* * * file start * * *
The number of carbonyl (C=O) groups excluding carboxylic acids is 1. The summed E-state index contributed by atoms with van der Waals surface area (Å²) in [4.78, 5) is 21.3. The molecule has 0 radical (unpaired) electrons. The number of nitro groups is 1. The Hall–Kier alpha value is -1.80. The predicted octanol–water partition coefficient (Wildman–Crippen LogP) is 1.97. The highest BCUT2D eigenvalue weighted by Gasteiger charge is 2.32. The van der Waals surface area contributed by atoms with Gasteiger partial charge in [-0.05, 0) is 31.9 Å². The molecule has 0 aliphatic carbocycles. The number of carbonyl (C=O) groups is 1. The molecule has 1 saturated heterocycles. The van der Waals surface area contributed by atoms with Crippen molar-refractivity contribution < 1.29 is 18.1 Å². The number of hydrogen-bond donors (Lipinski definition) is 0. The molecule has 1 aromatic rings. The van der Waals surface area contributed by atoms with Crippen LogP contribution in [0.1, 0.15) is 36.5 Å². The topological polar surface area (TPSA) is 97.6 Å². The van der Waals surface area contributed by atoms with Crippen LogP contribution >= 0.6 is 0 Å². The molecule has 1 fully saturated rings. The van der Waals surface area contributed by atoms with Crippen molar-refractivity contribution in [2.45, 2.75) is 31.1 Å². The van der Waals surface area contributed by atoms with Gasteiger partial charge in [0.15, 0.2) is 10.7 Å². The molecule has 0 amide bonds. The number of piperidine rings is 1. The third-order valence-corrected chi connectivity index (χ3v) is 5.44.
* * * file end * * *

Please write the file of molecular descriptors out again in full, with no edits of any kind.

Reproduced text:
The number of carbonyl (C=O) groups excluding carboxylic acids is 1. The summed E-state index contributed by atoms with van der Waals surface area (Å²) in [4.78, 5) is 21.3. The molecule has 0 radical (unpaired) electrons. The number of nitro groups is 1. The Hall–Kier alpha value is -1.80. The predicted octanol–water partition coefficient (Wildman–Crippen LogP) is 1.97. The highest BCUT2D eigenvalue weighted by Gasteiger charge is 2.32. The van der Waals surface area contributed by atoms with Gasteiger partial charge in [-0.05, 0) is 31.9 Å². The molecule has 0 aliphatic carbocycles. The number of carbonyl (C=O) groups is 1. The molecule has 1 saturated heterocycles. The van der Waals surface area contributed by atoms with Crippen molar-refractivity contribution < 1.29 is 18.1 Å². The number of hydrogen-bond donors (Lipinski definition) is 0. The molecule has 1 aromatic rings. The van der Waals surface area contributed by atoms with Crippen LogP contribution in [0.1, 0.15) is 36.5 Å². The topological polar surface area (TPSA) is 97.6 Å². The van der Waals surface area contributed by atoms with Crippen LogP contribution >= 0.6 is 0 Å². The molecule has 1 fully saturated rings. The van der Waals surface area contributed by atoms with Crippen molar-refractivity contribution in [2.45, 2.75) is 31.1 Å². The van der Waals surface area contributed by atoms with Gasteiger partial charge in [0.15, 0.2) is 10.7 Å². The molecule has 0 amide bonds. The number of piperidine rings is 1. The third-order valence-corrected chi connectivity index (χ3v) is 5.44.